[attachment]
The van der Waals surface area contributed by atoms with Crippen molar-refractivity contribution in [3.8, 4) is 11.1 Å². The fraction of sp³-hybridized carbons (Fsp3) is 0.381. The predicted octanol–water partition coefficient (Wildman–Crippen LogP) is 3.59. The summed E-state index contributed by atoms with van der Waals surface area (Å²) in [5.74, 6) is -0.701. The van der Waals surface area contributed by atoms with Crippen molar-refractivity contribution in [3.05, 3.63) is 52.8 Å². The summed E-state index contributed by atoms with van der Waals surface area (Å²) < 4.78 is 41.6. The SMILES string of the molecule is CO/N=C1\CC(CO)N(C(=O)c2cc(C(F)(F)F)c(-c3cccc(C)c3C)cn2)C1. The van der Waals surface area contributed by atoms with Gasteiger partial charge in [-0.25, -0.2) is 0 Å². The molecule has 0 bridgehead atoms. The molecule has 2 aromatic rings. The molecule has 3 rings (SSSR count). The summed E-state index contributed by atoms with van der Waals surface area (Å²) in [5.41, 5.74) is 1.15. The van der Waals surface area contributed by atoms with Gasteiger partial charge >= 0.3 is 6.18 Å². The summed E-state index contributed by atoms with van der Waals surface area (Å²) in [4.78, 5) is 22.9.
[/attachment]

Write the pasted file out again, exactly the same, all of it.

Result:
The van der Waals surface area contributed by atoms with Crippen molar-refractivity contribution in [3.8, 4) is 11.1 Å². The fraction of sp³-hybridized carbons (Fsp3) is 0.381. The predicted octanol–water partition coefficient (Wildman–Crippen LogP) is 3.59. The summed E-state index contributed by atoms with van der Waals surface area (Å²) in [5.74, 6) is -0.701. The van der Waals surface area contributed by atoms with Crippen molar-refractivity contribution in [3.05, 3.63) is 52.8 Å². The summed E-state index contributed by atoms with van der Waals surface area (Å²) < 4.78 is 41.6. The SMILES string of the molecule is CO/N=C1\CC(CO)N(C(=O)c2cc(C(F)(F)F)c(-c3cccc(C)c3C)cn2)C1. The van der Waals surface area contributed by atoms with Gasteiger partial charge in [-0.25, -0.2) is 0 Å². The molecule has 0 bridgehead atoms. The molecule has 2 aromatic rings. The molecule has 3 rings (SSSR count). The summed E-state index contributed by atoms with van der Waals surface area (Å²) in [5.41, 5.74) is 1.15. The van der Waals surface area contributed by atoms with Gasteiger partial charge >= 0.3 is 6.18 Å². The summed E-state index contributed by atoms with van der Waals surface area (Å²) in [4.78, 5) is 22.9.